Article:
Monga declined to comment on when Zenius will start to charge users again, saying that he is still “devising a strategy that can help the company build a sustainable business.”

Digital piracy

With US$10,000, Sabda and several teachers set up Zenius in 2004 as an offline tutoring business.

Even then, Sabda already had the idea to record his tutoring sessions so he could teach more students outside Jakarta. However, internet usage was very limited at the time, so putting videos online wasn’t an option. Instead, he decided in 2007 to put the videos in a CD or DVD. Sales hit 1.3 billion rupiah (around US$82,000) in the first year, exceeding the company’s expectations.

Sabda had to tackle several challenges in the journey, and the biggest one was digital piracy. People copied Zenius’ videos and then sold them at a cheaper price. Monga, however, has a different take on the illegal practice – he sees it as a success metric.

“It is proof that those videos developed a cult following. Students fell in love with the product, so there must be something really powerful there,” the CEO explains.

Around 2011, when internet usage became mainstream, Zenius began putting its content on its website. The company has long been profitable, according to Sabda, but it couldn’t reach a level of scale that can push its growth. In 2019, Sabda tried to raise funds to expand the business and ended up with a meeting with Monga.

Gojek influence

After 3.5 years of building Gojek, first as COO and then as international head, Monga needed a break. He left right before Gojek launched its operations in Thailand and Vietnam, which had been developed under his supervision.

“When you work in a startup that scales really fast, it feels like time has just gone,” he observes.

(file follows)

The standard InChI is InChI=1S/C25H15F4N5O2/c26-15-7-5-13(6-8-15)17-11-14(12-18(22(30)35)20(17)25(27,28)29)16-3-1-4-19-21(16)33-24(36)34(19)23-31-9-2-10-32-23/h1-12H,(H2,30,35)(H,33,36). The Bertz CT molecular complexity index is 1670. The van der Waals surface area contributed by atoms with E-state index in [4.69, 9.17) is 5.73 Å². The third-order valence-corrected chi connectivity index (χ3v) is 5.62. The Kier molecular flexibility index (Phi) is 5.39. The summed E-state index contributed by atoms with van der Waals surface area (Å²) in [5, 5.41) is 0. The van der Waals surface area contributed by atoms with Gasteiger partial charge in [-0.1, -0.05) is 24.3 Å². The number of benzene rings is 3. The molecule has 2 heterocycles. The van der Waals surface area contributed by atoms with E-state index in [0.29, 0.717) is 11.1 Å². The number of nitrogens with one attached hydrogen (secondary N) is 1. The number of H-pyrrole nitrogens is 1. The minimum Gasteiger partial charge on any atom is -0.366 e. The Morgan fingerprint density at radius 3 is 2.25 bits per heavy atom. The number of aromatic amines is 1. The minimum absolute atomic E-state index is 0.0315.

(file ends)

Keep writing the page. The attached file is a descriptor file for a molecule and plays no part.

His Gojek experience shaped him, Monga says, increasing his passion for problem-solving, technology, and social impact. He was thinking about building his third startup when his wife introduced him to Sabda.

Monga contributed to Zenius’ seed round in May 2019 without any intention to become CEO. But somewhere along the way, he and Sabda realized that the company needed improvement in terms of execution speed and scale. Three months later, he replaced Sabda, who moved on to become chief education officer.

“I’m here to help craft the business strategy and execution, while Sabda will continue to make sure that the education side is strong and keeps evolving,” says Monga.

Rohan Monga Zenius CEO

Rohan Monga / Photo credit: Zenius

Joining Zenius may give Monga a sense of déjà vu. At Gojek, he had to go up against a rival with a bigger war chest in Grab. At Zenius, he also has to deal with similar conditions with heavily funded Ruangguru as a competitor.

Monga admits that Gojek’s and Zenius’ market is different. Gojek is more like a transactional platform, while at Zenius, the key is users’ engagement. However, the main strategy to run both businesses is still the same.

“It is less about money,” he says. “It is about making something that people love as authentically as possible.”

Currency converted from Indonesian rupiah to US dollar: US$1 = 15,770 rupiah